from The American Heritage® Dictionary of the English Language, 4th Edition
- n. Ice skating consisting of one or more planned sequences of required and optional spins, jumps, and dancelike maneuvers, originally consisting of a program in which the skater traced prescribed, usually elaborate figures.
from Wiktionary, Creative Commons Attribution/Share-Alike License
- n. A sport where people perform spins, jumps and other moves on ice.
from WordNet 3.0 Copyright 2006 by Princeton University. All rights reserved.
- n. ice skating where the skates trace outlines of selected figures
Sorry, no etymologies found.
“As far as I know, there has never been a gold medal tie in Olympic figure skating history,” Shen Jie says.
Wealthy North Americans, wintering at alpine resorts, fell in love with figure skating and transplanted it to clubs like the Royal Glenora.
In the Gaspésie, figure skating was strictly small time.
I wouldn’t waste my stage voice, if I had one, on arguing with my mother about a figure skating score that a Bulgarian judge gave some dancer from Finland, or about whom we should not invite to Marina’s upcoming birthday—Irina the stage hairdresser because she is only a hairdresser, or Slava the actor because he has an affection for zelyoniy zmei.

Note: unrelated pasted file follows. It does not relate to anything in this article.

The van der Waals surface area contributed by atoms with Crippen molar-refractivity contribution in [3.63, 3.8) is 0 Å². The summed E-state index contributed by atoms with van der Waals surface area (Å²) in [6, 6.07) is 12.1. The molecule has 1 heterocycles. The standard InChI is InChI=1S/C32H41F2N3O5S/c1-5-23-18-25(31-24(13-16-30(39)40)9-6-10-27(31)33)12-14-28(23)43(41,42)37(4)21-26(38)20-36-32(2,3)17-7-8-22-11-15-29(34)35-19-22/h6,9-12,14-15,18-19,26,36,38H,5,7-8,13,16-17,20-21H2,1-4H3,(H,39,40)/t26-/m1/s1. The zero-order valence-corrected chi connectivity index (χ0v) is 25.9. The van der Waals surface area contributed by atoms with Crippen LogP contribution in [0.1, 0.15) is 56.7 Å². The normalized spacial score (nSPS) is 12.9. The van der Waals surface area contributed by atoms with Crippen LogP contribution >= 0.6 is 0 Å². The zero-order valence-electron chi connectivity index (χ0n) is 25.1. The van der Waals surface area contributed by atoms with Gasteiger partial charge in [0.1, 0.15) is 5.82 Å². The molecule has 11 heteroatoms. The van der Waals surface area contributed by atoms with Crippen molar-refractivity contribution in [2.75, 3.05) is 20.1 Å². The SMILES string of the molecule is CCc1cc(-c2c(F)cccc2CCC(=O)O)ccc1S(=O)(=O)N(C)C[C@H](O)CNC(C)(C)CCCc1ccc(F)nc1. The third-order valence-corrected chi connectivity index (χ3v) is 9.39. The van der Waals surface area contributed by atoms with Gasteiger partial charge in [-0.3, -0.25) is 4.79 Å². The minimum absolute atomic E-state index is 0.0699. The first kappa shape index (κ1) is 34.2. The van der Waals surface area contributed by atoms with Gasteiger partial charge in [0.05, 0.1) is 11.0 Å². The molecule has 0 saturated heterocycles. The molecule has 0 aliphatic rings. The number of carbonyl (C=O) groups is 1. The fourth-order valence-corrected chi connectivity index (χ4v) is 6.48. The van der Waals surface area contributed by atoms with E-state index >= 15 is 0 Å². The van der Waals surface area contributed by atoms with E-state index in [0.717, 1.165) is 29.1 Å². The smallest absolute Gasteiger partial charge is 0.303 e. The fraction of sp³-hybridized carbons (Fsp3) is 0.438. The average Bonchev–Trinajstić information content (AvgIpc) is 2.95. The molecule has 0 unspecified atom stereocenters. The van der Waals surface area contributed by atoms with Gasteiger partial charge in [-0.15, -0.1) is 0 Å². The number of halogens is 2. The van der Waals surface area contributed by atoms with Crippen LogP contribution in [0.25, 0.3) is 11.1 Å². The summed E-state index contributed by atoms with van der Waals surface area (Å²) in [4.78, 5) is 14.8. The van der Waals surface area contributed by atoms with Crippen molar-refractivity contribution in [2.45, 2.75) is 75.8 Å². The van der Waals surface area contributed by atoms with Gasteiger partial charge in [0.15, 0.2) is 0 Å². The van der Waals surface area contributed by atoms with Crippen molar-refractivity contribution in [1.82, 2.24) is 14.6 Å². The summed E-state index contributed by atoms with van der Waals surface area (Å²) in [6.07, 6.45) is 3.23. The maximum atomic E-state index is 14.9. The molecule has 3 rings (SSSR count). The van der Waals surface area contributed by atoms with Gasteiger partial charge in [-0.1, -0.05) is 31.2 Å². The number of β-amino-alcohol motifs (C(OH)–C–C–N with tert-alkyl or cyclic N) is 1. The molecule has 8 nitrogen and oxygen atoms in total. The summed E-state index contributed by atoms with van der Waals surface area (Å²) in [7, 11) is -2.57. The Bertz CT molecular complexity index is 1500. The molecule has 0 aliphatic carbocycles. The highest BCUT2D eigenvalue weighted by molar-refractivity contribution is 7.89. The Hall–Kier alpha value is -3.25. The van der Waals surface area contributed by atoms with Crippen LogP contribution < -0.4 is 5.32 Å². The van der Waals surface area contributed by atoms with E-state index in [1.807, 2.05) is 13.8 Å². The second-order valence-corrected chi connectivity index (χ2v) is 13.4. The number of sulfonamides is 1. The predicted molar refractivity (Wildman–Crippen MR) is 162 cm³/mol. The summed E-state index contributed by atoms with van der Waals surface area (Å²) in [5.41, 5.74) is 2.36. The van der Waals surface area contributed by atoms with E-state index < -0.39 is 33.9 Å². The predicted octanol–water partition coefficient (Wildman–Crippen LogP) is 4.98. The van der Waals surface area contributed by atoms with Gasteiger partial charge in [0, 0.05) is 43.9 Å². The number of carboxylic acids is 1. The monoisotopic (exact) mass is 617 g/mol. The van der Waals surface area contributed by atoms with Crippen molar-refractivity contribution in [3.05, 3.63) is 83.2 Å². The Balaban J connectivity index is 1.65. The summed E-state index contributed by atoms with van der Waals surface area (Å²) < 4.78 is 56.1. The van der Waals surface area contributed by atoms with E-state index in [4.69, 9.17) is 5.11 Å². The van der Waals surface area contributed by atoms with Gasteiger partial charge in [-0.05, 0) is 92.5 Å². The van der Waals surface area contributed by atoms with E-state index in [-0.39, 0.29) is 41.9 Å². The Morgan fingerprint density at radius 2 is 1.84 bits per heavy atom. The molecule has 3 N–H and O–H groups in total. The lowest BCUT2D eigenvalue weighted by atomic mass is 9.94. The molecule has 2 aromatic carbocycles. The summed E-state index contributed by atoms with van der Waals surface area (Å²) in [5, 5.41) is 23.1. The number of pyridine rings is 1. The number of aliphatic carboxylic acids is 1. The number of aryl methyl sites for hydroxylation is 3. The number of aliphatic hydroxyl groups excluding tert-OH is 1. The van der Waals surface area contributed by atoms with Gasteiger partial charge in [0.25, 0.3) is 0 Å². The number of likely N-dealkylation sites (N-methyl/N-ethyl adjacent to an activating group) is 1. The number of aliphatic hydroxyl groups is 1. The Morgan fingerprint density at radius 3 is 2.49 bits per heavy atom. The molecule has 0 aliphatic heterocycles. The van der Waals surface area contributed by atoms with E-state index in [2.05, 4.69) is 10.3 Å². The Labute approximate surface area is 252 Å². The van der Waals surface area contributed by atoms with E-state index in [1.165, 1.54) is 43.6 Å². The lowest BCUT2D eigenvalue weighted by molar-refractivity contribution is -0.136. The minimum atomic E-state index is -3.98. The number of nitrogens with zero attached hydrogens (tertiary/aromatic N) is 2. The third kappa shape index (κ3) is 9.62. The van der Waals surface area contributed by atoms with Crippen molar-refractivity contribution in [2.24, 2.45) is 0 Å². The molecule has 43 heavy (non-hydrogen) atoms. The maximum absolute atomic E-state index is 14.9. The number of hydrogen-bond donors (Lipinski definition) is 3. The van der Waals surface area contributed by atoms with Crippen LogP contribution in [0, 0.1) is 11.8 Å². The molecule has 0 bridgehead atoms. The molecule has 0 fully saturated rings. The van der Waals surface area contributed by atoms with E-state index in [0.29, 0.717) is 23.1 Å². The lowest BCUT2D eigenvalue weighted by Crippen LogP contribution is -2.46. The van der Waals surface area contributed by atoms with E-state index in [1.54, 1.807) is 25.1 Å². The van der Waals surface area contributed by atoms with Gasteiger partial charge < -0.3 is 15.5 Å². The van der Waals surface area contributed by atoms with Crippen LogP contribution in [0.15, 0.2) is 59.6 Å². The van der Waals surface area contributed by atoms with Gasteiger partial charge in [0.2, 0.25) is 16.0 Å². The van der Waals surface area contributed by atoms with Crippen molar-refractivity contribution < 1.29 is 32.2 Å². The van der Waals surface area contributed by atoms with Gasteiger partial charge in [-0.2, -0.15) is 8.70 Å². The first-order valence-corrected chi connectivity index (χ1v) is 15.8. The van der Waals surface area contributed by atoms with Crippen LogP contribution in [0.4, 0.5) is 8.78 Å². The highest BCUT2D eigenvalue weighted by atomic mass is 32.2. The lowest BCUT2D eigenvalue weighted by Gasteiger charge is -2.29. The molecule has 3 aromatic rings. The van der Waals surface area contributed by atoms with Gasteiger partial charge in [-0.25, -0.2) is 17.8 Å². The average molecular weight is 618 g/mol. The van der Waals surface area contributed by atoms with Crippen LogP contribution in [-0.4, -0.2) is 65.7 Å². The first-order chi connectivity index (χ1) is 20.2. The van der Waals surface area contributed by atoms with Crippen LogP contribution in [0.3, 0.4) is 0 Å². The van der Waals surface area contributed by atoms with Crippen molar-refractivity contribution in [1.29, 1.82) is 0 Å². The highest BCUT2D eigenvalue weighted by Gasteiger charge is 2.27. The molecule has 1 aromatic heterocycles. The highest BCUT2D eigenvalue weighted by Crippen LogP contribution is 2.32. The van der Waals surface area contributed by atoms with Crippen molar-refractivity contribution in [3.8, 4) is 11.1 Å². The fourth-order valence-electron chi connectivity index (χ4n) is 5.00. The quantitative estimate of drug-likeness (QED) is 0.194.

One is the local community rink, a small-time place with limited hours for figure skating and mother hen types like Debbie Wilson.
Right from the start the Pelletiers took figure skating a lot more seriously than other folks in town.
Such a journeyman professional is Roland Paquet, figure skating coach, who has been traveling the Gaspé Peninsula for more than twenty years.
In October 1968 the entire figure skating team was “smashed and discarded,” and its former participants were placed under the supervision of the Management Group of the People’s Liberation Army.
Debbi Wilkes’s Ice Time Scarborough, Ontario: Prentice Hall Canada, 1994 was an invaluable resource on the past forty years of figure skating in Canada.
In figure skating the Royal Glenora’s golden era began in 1979, when the board hired a Swedish coach to transform the club’s recreational skating program into a competitive one.